A female faculty member coaches a male student working at a computer from behind, while another male student looks on

Becoming an authentic educator: Parker Palmer, in Courage to Teach, talks extensively about finding the authentic self as a teacher. It is essential that teaching faculty regularly engage in reflection and continuously increase their own capacity to become an excellent guide to each student in their learning journey to find their purpose and to fulfill their potential.

Teaching at Champlain College

Champlain College is a teaching college. This means that faculty stay current in their fields, but focus most of their time and attention on building strong relationships with students, teaching and advising the “whole person”.

Teaching is an art and a science. While some people may possess a natural aptitude for teaching, one is not born an authentic educator. Rather, it is someone you become with effort over time. For those committed to their own professional development, we can offer an energizing start to your journey toward becoming an excellent and authentic educator.

Your Teaching Philosophy

Horizontal arrow connecting three stages: explore your philosophy of teaching, set goals and engage in learning opportunities, and reflect on your teaching & learning

To become an authentic teacher, you must begin by exploring your teaching philosophy. Like a good strategic plan, a thoughtful philosophy of education can anchor, ground and guide your choices to ensure your desired outcomes.Your genuine beliefs about yourself, others and the purpose of education informs your course design, approach to content delivery, the learning experiences, assessment practices, and policies. Great teachers are clear, concise and consistent. When you intentionally align your core beliefs with your expectations of yourself, your students, the course materials, activities and the cultural climate of the classroom, you will approach your work with confidence. Understanding your teaching philosophy affords you a sense of freedom to be intuitive, flexible and creative during inevitable unexpected teaching moments. When your whole syllabus aligns with who you are and what you believe, you develop a powerful synergy in the classroom. You enter a genuine relationship with your students. A positive student-teacher relationship contributes to student success.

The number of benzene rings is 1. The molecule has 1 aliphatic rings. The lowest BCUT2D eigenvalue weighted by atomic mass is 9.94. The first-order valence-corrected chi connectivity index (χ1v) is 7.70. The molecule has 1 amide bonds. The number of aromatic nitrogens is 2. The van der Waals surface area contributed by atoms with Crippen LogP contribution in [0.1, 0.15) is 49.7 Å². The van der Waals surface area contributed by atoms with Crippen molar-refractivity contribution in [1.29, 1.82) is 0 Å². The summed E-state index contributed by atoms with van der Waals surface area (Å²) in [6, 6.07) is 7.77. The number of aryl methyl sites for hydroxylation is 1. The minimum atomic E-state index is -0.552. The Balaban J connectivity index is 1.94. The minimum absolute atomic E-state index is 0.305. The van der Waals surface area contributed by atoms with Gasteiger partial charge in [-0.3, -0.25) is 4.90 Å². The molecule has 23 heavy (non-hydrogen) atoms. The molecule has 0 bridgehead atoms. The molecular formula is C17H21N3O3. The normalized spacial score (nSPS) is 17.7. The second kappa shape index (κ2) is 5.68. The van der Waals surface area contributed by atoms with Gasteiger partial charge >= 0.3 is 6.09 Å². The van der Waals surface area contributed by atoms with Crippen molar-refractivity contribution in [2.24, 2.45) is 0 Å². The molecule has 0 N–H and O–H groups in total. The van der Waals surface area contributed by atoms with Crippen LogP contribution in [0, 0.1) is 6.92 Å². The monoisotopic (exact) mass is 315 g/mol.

Continuous Growth

Another important mindset of an authentic educator is continuous improvement. Authentic educators acknowledge their need to keep learning. They seek to understand how people learn and desire to hone their craft and innovate. The best teachers recognize that education has a long history and many legitimate approaches. You can invest in your professional development by doing the following: Explore the classical “-isms” of educational philosophy and ideologies. Learn all you can about the many cultural approaches to learning. Find an education journal, a blog or podcast that you like. Attend learning and teaching workshops and conferences.Talk with students and colleagues about their experiences. Set goals for yourself. Try new techniques. Improve a little each year.


Finally, authentic educators invite feedback and regularly reflect on their thinking, learning and teaching. One of the most effective steps you can take in your teaching development is to create space, time and a system of reflective practice to challenge everything your pedagogy assumes. You can start by asking yourself tough questions such as:  How you are showing up in the classroom and why? What is working and what is not working? 


If you would like to talk with someone about where you are in your teaching journey, make an appointment with us!

You can also explore the CLT’s events calendar for more opportunities, and engage with other faculty in Scholarship of Teaching and Learning.